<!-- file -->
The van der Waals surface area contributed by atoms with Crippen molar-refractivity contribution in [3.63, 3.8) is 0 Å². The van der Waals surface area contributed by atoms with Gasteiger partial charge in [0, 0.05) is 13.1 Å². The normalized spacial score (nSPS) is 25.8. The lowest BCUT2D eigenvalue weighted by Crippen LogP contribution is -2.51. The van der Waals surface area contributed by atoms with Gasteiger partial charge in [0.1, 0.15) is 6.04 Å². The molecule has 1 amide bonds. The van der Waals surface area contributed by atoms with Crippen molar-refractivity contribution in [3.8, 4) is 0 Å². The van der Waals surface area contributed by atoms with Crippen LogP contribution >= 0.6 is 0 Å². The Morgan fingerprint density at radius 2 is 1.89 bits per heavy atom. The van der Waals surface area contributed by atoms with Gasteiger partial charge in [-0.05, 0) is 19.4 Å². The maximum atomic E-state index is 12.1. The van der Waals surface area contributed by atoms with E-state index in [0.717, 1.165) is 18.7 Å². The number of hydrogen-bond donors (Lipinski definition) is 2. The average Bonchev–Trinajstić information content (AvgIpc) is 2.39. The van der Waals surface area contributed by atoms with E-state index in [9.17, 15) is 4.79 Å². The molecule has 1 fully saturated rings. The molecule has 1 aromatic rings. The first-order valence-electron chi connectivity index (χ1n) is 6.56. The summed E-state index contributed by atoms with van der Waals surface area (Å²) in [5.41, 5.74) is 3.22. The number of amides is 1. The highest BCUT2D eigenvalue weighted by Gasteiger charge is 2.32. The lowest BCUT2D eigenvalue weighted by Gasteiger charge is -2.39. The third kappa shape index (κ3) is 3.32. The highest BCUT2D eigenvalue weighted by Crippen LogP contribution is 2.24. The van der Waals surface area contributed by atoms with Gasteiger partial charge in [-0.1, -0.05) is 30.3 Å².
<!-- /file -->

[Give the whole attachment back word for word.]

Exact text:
The van der Waals surface area contributed by atoms with Crippen molar-refractivity contribution in [3.63, 3.8) is 0 Å². The van der Waals surface area contributed by atoms with Gasteiger partial charge in [0, 0.05) is 13.1 Å². The normalized spacial score (nSPS) is 25.8. The lowest BCUT2D eigenvalue weighted by Crippen LogP contribution is -2.51. The van der Waals surface area contributed by atoms with Gasteiger partial charge in [0.1, 0.15) is 6.04 Å². The molecule has 1 amide bonds. The van der Waals surface area contributed by atoms with Crippen molar-refractivity contribution in [3.8, 4) is 0 Å². The van der Waals surface area contributed by atoms with Crippen LogP contribution >= 0.6 is 0 Å². The Morgan fingerprint density at radius 2 is 1.89 bits per heavy atom. The van der Waals surface area contributed by atoms with Gasteiger partial charge in [-0.05, 0) is 19.4 Å². The maximum atomic E-state index is 12.1. The van der Waals surface area contributed by atoms with E-state index in [0.717, 1.165) is 18.7 Å². The number of hydrogen-bond donors (Lipinski definition) is 2. The average Bonchev–Trinajstić information content (AvgIpc) is 2.39. The van der Waals surface area contributed by atoms with E-state index in [9.17, 15) is 4.79 Å². The molecule has 1 fully saturated rings. The molecule has 1 aromatic rings. The first-order valence-electron chi connectivity index (χ1n) is 6.56. The summed E-state index contributed by atoms with van der Waals surface area (Å²) in [5.41, 5.74) is 3.22. The number of amides is 1. The highest BCUT2D eigenvalue weighted by Gasteiger charge is 2.32. The lowest BCUT2D eigenvalue weighted by Gasteiger charge is -2.39. The third kappa shape index (κ3) is 3.32. The highest BCUT2D eigenvalue weighted by Crippen LogP contribution is 2.24. The van der Waals surface area contributed by atoms with Gasteiger partial charge in [-0.1, -0.05) is 30.3 Å².